A Trip to the Library

On its web site, the Russian State Library -- formerly the Lenin Library -- is described as "Russia's memory."

  In the Soviet era, a visit to the intimidating building could leave a foreigner with an indelible memory of Russia -- the kind of memory sometimes called "trauma." At that time, obtaining a library card could take days, and, once inside, the patron faced the formidable task of navigating the collections without the help of a dictionary, since patrons could not bring printed material into the library. Today, a trip to the RSL could not be more different.

To get a library card, which is required for admission, simply show up at the registration desk with your passport and 100 rubles. Leave the kids at home, though; no one under 18 is admitted. After filling out a short application and having your photo taken, you receive a plastic card good for five years.

On a recent Saturday, the wait was about ten minutes, just enough time to take a look at the portrait of Count Nikolai Rumyantsev, considered the founder of the library, hanging in the vestibule.

Following the end of serfdom, new arrivals from the country began to swell urban populations. Noting the dearth of public cultural institutions in Moscow, Rumyantsev donated his considerable art and book collections to form the basis of a new museum. The book collection of the Rumyantsev Museum opened in 1862 in Pashkov House, an 18th-century mansion located at 3 Mokhovaya Ulitsa, across from the Kremlin.

Over subsequent decades, the museum's holdings grew through donations. Eventually, the museum was dissolved, its art dispersed among other museums, and in 1924, the library was renamed in honor of Vladimir Lenin. In 1992, it became the Russian State Library.

Much more than the library's name has changed over the past 16 years, said librarian Galina Prosvetova, who has worked at the library for 23 years. She cited the advent of electronic cataloging and facilities upgrades such as the modern climate-control system in the library's stacks.

One of the most striking differences is the level of accessibility to the public. During the Soviet era, she explained, restrictions made using the collections more difficult, but today, anyone 18 or older can come and do research at the library.

Visitors are still not permitted to bring any printed matter into the library, but paper, pens and laptop computers are allowed, although electrical outlets are hard to come by in the reading rooms. Women may keep their purses, but these are searched.

Vladimir Filonov / MT
Many library patrons continue to rely on the card catalog to locate material.
Since an electronic catalog accessible via the Internet includes a good part of the library's holdings, it is easy -- and advisable -- to do some preparation in advance. The electronic catalog is also available on computers on the library's first floor, or you can rely on the old-fashioned card catalog that occupies much of the second floor. A staff of approachable and knowledgeable librarians is available to give assistance.

Apart from the current periodicals reading room, visitors do not have access to the stacks and must request materials. To do this, go to the desk outside the reading room to which you have been assigned (look for a number in a blue square on your library card), and fill out an order form with the call numbers of the items you want.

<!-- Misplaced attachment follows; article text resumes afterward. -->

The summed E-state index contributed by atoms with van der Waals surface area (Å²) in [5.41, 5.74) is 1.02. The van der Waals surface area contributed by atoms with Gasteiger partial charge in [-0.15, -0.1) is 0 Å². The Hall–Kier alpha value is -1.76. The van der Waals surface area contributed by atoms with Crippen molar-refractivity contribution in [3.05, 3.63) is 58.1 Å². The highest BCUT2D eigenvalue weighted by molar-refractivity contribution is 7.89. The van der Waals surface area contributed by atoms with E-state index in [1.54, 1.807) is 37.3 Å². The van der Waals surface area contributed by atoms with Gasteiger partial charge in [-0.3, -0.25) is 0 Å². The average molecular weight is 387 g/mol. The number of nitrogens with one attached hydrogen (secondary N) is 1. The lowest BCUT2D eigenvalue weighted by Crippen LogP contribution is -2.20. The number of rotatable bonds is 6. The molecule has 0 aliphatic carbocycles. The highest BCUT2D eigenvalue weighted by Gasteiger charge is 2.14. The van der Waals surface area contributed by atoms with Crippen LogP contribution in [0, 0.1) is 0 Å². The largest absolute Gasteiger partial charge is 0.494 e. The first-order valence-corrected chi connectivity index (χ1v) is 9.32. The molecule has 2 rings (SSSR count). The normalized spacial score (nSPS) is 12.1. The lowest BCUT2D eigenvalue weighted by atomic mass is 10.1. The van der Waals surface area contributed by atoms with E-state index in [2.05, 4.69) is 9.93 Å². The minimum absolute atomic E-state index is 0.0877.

Special collections, such as military literature, legal literature, musical scores and recordings, have their own reading rooms that handle requests. Access to more perishable holdings, like rare books and manuscripts, requires a formal application with a description of the user's research topic.

The library's newspaper and dissertation collections are located at a separate branch in Khimki, but a project to digitize the dissertation collection is under way in order to make these documents available online from libraries throughout the country.

Requests made in the morning may be filled by the afternoon, depending on volume, while materials ordered in the afternoon are generally available for pickup the following day. The request forms and other internal library communications travel through the building via a system of pneumatic tubes.

While you are waiting for your research material to arrive, stroll down to the basement, where you can treat yourself to a very small cappuccino in the serviceable and reasonably priced cafeteria. Take a peek across the hall into the smoking room, which is a study in mixed messages: Its walls are decorated with framed reproductions of vintage advertisements for cigarettes and posters from Soviet-era anti-smoking campaigns.

The book museum is also worth a visit. This small but impressive exhibit traces the history of printing and bookmaking. Industry-related artifacts, such as typesetting equipment and binding materials, are on display, along with printed material from throughout Russian history, such as 16th-century books printed by Ivan Fyodorov, the father of Russian book printing, and a World War II-era newspaper printed by Bryansk partisans on birch bark instead of paper.

Particularly interesting is the collection of first editions, which includes works by Tolstoy, Dostoevsky, Gogol and Pushkin, as well as Voltaire, Stendhal, Dickens, Darwin and, of course, Marx.

Russian State Library
General collections and reading rooms are at entrance 1; the reader registration department is at entrance 2.
Open Monday to Friday, 9 a.m. to 8 p.m., Saturday, 9 a.m. to 7 p.m.
The Book Museum is at entrance 3, 4th floor, 622-8672
3/5 Ul. Vozdvizhenka, 202-5790, www.rsl.ru, M. Biblioteka Imeni Lenina.